Marco! Polo! Marco! Polo!
Not just a refrain in a swimming pool game—he begins to appear in the pages of Part III. He’s traveling some of the very routes that the Mongols have set up for their trade routes.
I’ll bet you wish that the map above had little dotted line trails of Marco Polo’s travels, but it doesn’t. I just started this part of the blog with that map to cheer you up.
Did I tell you that Kubilai Khan got into China in a big way, and that includes the city of what is now Beijing? If you don’t remember anything else, remember that ALL of China fell under his rule.
He tried to get into Japan, too. As usual, he started off by sending an envoy to request early submission. But the Japanese chopped off their heads. That got the Khan’s goat and he surged into battle against Japan. But water battles with ships weren’t as successful as the old comfy way of battles on horseback. The Khan was repulsed, and Japan remained independent.
By 1293 the Mongol territory limits were set to, but not including, Poland, Egypt, Java and Japan.
Things quieted down for the next century or so. One of the Khan’s favorite activities was hunting. Huge hunting parties were arranged, with the animals just about trapped and ready for shooting, and after the “hunt” impossibly grand celebrations were held.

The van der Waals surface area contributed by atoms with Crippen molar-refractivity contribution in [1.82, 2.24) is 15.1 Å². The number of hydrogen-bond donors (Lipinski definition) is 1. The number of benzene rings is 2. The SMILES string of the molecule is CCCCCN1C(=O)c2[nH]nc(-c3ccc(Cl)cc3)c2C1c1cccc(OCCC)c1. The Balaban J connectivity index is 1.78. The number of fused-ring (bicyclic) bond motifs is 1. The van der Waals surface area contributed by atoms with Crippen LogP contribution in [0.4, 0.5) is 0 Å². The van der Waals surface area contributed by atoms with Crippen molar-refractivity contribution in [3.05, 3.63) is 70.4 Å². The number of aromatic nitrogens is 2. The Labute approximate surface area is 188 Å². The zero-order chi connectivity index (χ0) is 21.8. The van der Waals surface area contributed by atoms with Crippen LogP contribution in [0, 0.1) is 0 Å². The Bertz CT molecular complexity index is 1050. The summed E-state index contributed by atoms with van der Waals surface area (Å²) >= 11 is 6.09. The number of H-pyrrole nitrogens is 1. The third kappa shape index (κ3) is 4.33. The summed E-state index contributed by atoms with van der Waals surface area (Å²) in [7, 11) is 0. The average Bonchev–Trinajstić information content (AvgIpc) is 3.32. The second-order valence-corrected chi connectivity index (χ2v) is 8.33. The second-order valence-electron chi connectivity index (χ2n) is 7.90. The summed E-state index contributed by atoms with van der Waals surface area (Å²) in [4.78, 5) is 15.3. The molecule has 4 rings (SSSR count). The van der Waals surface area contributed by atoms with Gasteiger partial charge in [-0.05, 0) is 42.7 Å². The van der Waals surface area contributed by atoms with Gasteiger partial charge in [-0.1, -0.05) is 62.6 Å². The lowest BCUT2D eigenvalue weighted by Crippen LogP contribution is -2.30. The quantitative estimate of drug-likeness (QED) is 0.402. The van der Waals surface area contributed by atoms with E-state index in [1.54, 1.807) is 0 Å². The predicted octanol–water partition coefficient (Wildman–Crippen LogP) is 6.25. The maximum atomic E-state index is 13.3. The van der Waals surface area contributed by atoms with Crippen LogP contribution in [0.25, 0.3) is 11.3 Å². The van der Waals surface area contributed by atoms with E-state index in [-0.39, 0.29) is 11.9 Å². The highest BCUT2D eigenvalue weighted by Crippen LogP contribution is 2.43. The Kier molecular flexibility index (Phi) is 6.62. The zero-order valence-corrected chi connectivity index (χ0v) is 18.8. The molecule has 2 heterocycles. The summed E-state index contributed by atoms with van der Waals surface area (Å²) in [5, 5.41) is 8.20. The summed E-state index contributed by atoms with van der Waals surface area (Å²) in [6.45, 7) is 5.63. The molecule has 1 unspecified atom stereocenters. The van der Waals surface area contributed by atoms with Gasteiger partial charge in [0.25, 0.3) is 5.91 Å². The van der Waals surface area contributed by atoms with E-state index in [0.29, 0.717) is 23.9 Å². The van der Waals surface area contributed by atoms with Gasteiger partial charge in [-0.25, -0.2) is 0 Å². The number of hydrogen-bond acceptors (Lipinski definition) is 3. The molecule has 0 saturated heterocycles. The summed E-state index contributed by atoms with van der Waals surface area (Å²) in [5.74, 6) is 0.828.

Recipes of some of the dishes served to the Kubilai Khan during these celebrations still survive. (Mr. Weatherford doesn’t share any.)
There was a variety of foods, but with an emphasis on meat and dairy products.
One might choose from:
—strips of mutton tail fat dusted with flour and baked with leeks
—bull testicles fried in hot oil, basted with saffron paste, and sprinkled with coriander
—mutton boiled with cardamom and cinnamon; rice and chickpeas
—young eggplant stuffed with chopped mutton, fat, yogurt, orange peel and basil
Sound good? Well, you can try them yourselves—-just Google “Genghis Grill” to see where your nearest location is. I’m not kidding!
There is a hangover recipe, too, but you’ll have to read the book for that one.
Frankly, aside from the menus, Part III is beginning to drag. Looks like the 13th Century is going to be pretty quiet, with Mongol excitement diminishing, and maybe Mr. Weatherfold could have wrapped up the book with Part II and a dandy epilogue about all the accomplishments of peacetime Mongol leadership.
And there were, indeed, accomplishments. Why, the establishment of the ortoo or yam alone —that’s the beginning of the postal system–same one we have now only theirs was more efficient, is noteworthy.
And there was a need for a calendar, a real numerical system—and the movable alphabet! It goes on and on. (So go ahead and skip ahead.)
So, here we are together on page 234. Not that far to page 271. Aaargh!
Look again at the map. Aaargh!